Charlie Clark ParadigmLast changed 11/9 9:45P CDT
School Affiliation: Policy Debate Coach - Jefferson City High School
College: UW-Oshkosh (Outrounds/speaker awards at most regional tournaments and doubles of CEDA)
Experience: 12 years in the activity: 3 years high school; 4 years college; 7 years coaching (KC Central, Olathe North, Blue Valley West, and Marquette University High School (DOD))
Rounds Judged on Topic: 3
I'll preface everything by indicating that I'm from the "do what you want" camp. However, since the community wants us to have some guidelines to our philosophy, here they are:
T – I think it’s pretty important, especially on topics where the resolution has words that aren’t very static with their definition. I tend to give a little more weight to education arguments than fairness arguments, unless there is a good limits argument made in the debate. I very much believe that T debates need to be framed to say what arguments are/aren't allowed under each team's interpretation and why that is good/bad. I also think that competing interpretations is the best way to evaluate T. I'm somewhat sympathetic to a variety of T arguments on this topic, so don't be afraid to go for it in the 2NR if you feel that you're ahead on it.
Theory – I'm usually more sympathetic to aff teams on conditionality in the instance that the neg reads 3 or more conditional advocacies. I also believe that certain CP's are abusive (word PICs, consult, conditions), but I'm willing to listen to them. Another argument that I've become more receptive to has been floating PIKs bad, particularly because of the amount of abuse that occurs late in the debates. However, on most other issues I tend to err neg for the sake of having debates about substantive issues. I tend to prefer functional competition over textual competition. Lastly, I usually err to reject the argument, not the team unless there is a very good reason to do otherwise.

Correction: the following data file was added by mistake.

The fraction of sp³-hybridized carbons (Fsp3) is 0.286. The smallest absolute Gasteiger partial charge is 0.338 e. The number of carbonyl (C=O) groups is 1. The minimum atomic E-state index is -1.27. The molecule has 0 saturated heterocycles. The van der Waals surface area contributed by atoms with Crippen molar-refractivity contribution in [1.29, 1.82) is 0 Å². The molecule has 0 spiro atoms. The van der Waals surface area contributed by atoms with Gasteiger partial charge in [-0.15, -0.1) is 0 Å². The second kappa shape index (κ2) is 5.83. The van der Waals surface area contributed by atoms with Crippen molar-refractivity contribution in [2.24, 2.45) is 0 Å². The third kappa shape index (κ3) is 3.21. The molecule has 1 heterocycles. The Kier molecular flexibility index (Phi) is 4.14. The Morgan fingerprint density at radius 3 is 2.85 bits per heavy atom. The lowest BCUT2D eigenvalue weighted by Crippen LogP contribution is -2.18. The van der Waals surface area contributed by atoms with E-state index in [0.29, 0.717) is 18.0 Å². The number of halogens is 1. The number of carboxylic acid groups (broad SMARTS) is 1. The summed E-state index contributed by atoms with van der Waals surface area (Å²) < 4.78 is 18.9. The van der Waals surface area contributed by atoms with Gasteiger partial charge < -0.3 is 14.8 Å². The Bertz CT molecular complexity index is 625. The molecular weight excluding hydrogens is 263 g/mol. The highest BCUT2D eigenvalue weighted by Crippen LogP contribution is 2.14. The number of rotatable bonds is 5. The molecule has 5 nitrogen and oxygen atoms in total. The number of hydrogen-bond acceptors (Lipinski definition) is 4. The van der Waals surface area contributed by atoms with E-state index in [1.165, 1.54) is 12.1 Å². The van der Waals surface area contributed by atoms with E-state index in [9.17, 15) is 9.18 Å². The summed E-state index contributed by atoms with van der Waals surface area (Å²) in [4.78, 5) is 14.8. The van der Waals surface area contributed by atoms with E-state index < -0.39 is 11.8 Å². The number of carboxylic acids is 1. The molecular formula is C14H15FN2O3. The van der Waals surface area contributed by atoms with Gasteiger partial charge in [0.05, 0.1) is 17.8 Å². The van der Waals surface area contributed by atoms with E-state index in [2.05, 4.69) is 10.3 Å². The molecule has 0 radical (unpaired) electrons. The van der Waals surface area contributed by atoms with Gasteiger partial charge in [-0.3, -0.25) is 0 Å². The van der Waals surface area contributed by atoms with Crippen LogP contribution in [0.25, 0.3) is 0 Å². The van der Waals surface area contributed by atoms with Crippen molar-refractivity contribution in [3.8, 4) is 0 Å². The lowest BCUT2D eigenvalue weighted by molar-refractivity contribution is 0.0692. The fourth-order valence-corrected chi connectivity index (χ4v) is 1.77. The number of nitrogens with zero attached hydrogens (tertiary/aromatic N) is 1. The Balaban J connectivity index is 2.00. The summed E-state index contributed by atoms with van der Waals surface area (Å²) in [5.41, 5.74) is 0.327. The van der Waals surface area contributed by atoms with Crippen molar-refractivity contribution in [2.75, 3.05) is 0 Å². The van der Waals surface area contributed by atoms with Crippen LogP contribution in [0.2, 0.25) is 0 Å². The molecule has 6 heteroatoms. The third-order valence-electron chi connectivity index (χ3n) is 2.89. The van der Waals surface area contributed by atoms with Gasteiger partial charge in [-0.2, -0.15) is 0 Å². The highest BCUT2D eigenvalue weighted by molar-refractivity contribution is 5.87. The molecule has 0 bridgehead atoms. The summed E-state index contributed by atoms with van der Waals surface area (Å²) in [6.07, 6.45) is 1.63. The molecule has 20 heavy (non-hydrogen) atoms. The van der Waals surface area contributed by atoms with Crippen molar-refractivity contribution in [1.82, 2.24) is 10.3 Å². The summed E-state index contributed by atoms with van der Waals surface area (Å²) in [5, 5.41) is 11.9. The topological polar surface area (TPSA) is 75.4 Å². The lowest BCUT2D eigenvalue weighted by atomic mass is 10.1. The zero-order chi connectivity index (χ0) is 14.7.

K’s – I'm pretty comfortable with the K and usually judge a lot of "clash of civilization" debates. While I'm not completely immersed in all K authors (namely Baudrillard and Deleuze), I'm still familiar enough to adequately evaluate the round. If the alternative doesn't solve itself, I often find myself voting aff. I, like many others, believe that the neg gets the right to the K. Also, I don't necessarily enjoy listening to framework debates against K aff's. I would much rather prefer that you engage their advocacy/argument. However, if there lacks a stable advocacy in the 1AC and the neg cannot get any links off of it, I'm more inclined to listen to framework. At the end of these debates, the team that is winning the framing of the debate is usually the one that wins the round. Another thing to note is that in K vs. K rounds, I usually find myself voting for the team that wins the direction of the internal links. If that is the locus of your strategy in these debates, you're doing something right.